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Neighbors 2: Sorority Rising (Blu-ray Review)

16 Sep, 2016 By: John Latchem

Street 9/20/16
Box Office $55.34 million
$29.98 DVD, $34.98 Blu-ray
Rated ‘R’ for crude sexual content including brief graphic nudity, language throughout, drug use and teen partying
Stars Seth Rogen, Zac Efron, Rose Byrne, Chloë Grace Moretz, Dave Franco, Ike Barinholtz, Kiersey Clemons, Beanie Feldstein, Carla Gallo.

Comedy sequels looking to avoid ending up with an unoriginal remake of the first movie but still hoping to retain the elements the audience enjoyed about it will invariably fall back on a couple of tried-and-true formulas — either putting the characters in a new setting or inverting the original premise.

Well, Neighbors 2 isn’t quite ready to move out of the neighborhood of the first movie, as Mac and Kelly (Seth Rogen and Rose Byrne), having defeated the frat next door in the previous movie, are looking to sell their house and move to the suburbs.

Not so fast. While their house is in escrow, a group of college freshmen looking to party without the threat of sexual assault decide to form their own sorority, and set up shop in the former frat-house. The girls, led by Shelby (Chloë Grace Moretz), have no idea what they’re doing, so they turn to frat-king Teddy (Zac Efron) for guidance.

The constant parties cause Mac and Kelly to panic about their potential buyers backing out of the deal. But the girls’ rebuff a request to tone it down until after escrow closes, so Mac and Kelly scheme to shut them down, leading to a new prank war between the two houses.

The girls instead of guys angles is enough of a twist on the premise to justify the sequel, but the inversion is completed when Teddy decides the sorority is too extreme in its pranks and switches sides, seeking a bit of revenge after the girls evict him for pointing out that their scheme to raise money by selling weed at a football game is highly illegal.

Neighbors 2 turns out to be a nice continuation of the storyline established in the first movie while maintaining the raunchy tone its fans will expect. The jokes this time around are built around how dumb college kids seem to be (thinking of their rent in terms of buckets of money raised from sorority dues), and how growing up doesn’t necessarily make the adults any smarter. Much like the first movie, there are a few laugh-out-loud gags, plus a few disgusting ones. The movie also does a nice job finding some new motivations for the characters, with the quest for adulthood of the first film morphing into the challenges of parenthood here (with Teddy earning his version of Mac and Kelly’s story arc from the first film).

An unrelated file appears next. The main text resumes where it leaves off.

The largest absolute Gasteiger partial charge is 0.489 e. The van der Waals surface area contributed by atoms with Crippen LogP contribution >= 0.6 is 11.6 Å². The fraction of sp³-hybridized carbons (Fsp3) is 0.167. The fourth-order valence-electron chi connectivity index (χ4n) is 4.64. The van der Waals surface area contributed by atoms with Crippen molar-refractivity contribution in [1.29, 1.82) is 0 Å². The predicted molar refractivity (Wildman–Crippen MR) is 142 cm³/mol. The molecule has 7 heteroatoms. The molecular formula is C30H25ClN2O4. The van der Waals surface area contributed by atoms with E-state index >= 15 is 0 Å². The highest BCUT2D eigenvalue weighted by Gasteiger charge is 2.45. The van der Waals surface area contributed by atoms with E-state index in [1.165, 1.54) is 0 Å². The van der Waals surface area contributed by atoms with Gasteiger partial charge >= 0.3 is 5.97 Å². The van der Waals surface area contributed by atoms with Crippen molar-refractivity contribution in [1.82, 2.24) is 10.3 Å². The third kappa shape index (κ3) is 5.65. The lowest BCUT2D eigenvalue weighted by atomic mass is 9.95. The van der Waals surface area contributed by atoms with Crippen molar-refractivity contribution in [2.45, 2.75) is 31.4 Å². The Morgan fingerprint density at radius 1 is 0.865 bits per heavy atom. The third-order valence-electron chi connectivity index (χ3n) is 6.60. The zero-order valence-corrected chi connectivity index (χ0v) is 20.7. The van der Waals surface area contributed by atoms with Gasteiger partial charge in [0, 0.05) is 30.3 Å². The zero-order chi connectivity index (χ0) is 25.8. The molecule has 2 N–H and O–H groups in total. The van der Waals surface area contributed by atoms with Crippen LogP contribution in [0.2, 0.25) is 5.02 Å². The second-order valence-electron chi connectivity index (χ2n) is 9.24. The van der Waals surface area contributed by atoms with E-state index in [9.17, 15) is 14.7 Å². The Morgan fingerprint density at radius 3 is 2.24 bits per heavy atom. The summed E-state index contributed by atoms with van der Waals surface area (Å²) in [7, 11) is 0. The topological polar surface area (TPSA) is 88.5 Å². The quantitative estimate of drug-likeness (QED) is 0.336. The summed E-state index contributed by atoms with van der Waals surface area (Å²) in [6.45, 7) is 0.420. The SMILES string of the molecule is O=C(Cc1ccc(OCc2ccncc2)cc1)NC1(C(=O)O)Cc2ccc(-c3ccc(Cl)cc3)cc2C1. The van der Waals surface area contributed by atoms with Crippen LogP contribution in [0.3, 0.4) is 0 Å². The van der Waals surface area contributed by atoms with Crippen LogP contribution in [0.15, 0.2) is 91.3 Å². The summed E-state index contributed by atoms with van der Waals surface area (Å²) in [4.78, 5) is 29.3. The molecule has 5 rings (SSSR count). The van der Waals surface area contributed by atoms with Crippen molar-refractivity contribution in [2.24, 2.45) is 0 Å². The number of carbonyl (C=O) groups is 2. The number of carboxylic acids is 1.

The Blu-ray includes an informative feature-length commentary with co-writer/director Nicholas Stoller and producer James Weaver in which they discuss the process of switching up the formula from the first film, and the inherent challenges therein, while offering some screenwriting tips. They also point out how much of the film had to be re-shot because so many of the jokes weren’t working with test audiences.

Some of those unused sequences are part of the 24 minutes of deleted scenes included with the Blu-ray.

Other extras include “Nu Neighbors,” a brisk eight-minute making-of featurette that covers the gamut from writing to acting to the process of creating fake used tampons; “The Prodigal Bros. Return,” a five-minute glimpse at the fraternity pals from the first movie; “Girls Rule,” a six-minute look at the new sorority sisters (which includes Beanie Feldstein, who is Jonah Hill’s sister, and Kiersey Clemons, slated to play the love interest in the upcoming The Flash movie); a five minute “The Ultimate Tailgate” piece about shooting an action scene at the football game; and a four-and-a-half-minute gag reel.

About the Author: John Latchem

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